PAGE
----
This party activism almost won Pendleton the 1868 Democratic presidential nomination. In 1869, he narrowly lost the race for Ohio governor to Republican Rutherford B. Hayes. Pendleton reentered public office in 1878 as a U.S. senator. As with the greenback issue one decade earlier, he championed civil service reform as a way to unite the Democratic Party and to use non-Jacksonian means to accomplish a Jacksonian end. In this instance, both Andrew Jackson and Pendleton envisioned a more democratic government that was responsive to the people. But, where Jackson developed the spoils system toward that end, Pendleton saw that system's failings and pushed for civil service reform. While Pendleton succeeded in passing the legislation, it ultimately killed his political career. The Pendleton Act was popular among Southern Democrats, but not so much among those in the East and Ohio who controlled patronage. Manipulated by Cleveland politicians with connections to Standard Oil, Ohio Democrats embraced machine politics and ousted the reformer. For a time, Pendleton found himself out of a job, but finished his public service career as envoy to Germany.
Mach is at his best when he examines the factions within the Democratic Party at the national, sectional, and especially state levels. His use of newspapers, rhetoric, and government documents lends considerable insight into how Democrats from the Civil War era struggled to find a meaningful and winning ideology in the American political landscape they once dominated. Within this conversation, however, Mach too often overhypes Pendleton as the authoritative, visionary voice of next generation Jacksonian Democracy, whereas his opponents within the party continually come across as narrow-minded, self-aggrandizing, corrupters of Jacksonian principles. Instead of pitting Pendleton against these antagonists, he would have been better served to show how various Democratic factions embraced their own versions of modernized Jacksonianism and why Pendleton's Midwestern version included a mix of libertarian, states' rights, and modern liberalism. This would have put Pendleton in a larger intellectual context. It would have also allowed Mach to discuss Pendleton's particular form of Jacksonianism without finding it necessary to explain away the long list of contradictions.
The connection to modern liberalism will be a point of interest for Gilded Age political historians. Mach teases his readers in the introduction by suggesting that Pendleton's "mixture of Jacksonianism and reformism" kept the Democratic Party united until it triumphed as modern liberalism during the New Deal (p. 7). The connection was "neither direct nor total," but still significant (p. 7). Pendleton's limited use of the federal government, such as in civil service reform, to protect democracy and ultimately elevate the common man, evolved through the Populist and Progressive movements into modern liberalism. As such, this book fits nicely with recent studies by James T. Kloppenberg (The Virtues of Liberalism ), Nancy Cohen (The Reconstruction of American Liberalism, 1865-1914 ), Rebecca Edwards (New Spirits: Americans in the Gilded Age, 1865-1905 ), and others that have traced modern liberalism--intellectually and culturally--back into the nineteenth century. Typically, Lincoln and Radical Republicans are seen as the primary builders of modern liberalism during the Gilded Age, but Mach shows that a bitter opponent of these Republicans contributed just as significantly.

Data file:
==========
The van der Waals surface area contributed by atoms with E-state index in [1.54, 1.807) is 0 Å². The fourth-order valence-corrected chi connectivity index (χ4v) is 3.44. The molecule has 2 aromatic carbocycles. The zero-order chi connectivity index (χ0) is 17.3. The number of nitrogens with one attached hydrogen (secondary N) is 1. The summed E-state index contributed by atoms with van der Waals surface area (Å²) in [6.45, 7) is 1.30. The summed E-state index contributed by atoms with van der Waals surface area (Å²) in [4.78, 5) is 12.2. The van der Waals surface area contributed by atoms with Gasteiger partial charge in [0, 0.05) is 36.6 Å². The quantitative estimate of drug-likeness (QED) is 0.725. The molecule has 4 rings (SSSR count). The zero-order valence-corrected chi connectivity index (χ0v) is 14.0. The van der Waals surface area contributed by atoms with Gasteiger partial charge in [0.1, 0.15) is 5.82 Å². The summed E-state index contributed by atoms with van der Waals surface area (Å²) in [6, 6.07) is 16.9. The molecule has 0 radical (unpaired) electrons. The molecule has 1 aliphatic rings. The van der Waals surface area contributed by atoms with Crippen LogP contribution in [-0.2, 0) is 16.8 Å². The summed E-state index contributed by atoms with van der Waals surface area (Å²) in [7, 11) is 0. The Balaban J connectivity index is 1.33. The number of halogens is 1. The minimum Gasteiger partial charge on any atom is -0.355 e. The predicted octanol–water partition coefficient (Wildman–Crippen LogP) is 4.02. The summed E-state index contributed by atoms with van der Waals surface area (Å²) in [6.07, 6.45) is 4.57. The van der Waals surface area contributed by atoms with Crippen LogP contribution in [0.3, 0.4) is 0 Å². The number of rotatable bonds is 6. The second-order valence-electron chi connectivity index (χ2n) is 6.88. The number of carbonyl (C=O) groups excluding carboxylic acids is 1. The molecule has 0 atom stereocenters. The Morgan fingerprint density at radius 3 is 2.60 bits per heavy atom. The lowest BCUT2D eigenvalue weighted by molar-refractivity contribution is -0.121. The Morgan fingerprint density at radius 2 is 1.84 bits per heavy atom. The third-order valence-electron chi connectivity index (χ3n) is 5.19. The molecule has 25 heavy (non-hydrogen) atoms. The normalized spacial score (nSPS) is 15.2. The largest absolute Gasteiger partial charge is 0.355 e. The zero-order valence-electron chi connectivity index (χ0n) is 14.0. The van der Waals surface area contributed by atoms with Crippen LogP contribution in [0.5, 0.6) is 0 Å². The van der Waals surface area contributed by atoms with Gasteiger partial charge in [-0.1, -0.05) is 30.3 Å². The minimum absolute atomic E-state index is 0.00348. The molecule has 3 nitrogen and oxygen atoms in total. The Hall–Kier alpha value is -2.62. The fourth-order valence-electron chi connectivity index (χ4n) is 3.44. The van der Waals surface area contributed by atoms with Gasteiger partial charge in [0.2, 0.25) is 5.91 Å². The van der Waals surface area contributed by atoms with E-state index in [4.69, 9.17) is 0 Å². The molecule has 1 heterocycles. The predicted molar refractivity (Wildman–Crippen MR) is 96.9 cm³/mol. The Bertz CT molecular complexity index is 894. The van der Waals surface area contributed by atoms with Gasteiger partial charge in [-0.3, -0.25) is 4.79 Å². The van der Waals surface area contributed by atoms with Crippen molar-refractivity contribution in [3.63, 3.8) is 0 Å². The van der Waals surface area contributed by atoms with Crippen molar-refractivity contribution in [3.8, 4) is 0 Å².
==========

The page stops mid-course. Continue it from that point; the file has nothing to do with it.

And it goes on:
Mach also portrays postbellum Democrats as an intellectually diverse group with ideas beyond racism, redeeming the South, low tariffs, and agrarian interests. Pendleton's views on race, however, are underemphasized in this book. Mach does not hide Pendleton's overt racism, but minimizes its importance, writing that Pendleton was a "man of his times" and that it was not an essential part of his political outlook (p. 2). Given that his hometown of Cincinnati sat across the Ohio River from a slave state, that much of his electoral support came from recent immigrants who feared potential economic competition from freed slaves, that the existing body of law supported white supremacy, and that his mother's family was Southern, racism would seem to be an essential ingredient of his devotion to states' rights and strict constructionism. Mach could have improved his book by including some Cincinnati social history to tease out the importance of race to Midwestern Democrats and their political ideology, particularly since the Ku Klux Klan enjoyed considerable success there a generation later.
Mach makes significant contributions to our understanding of the origins of modern liberalism, the legacy of Jacksonian Democracy, the turmoil within the Democratic Party, and Ohio politics. This is an accessible biography of a neglected but important political leader.
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Thomas Jorsch. Review of Mach, Thomas S., "Gentleman George" Hunt Pendleton: Party Politics and Ideological Identity in Nineteenth-Century America.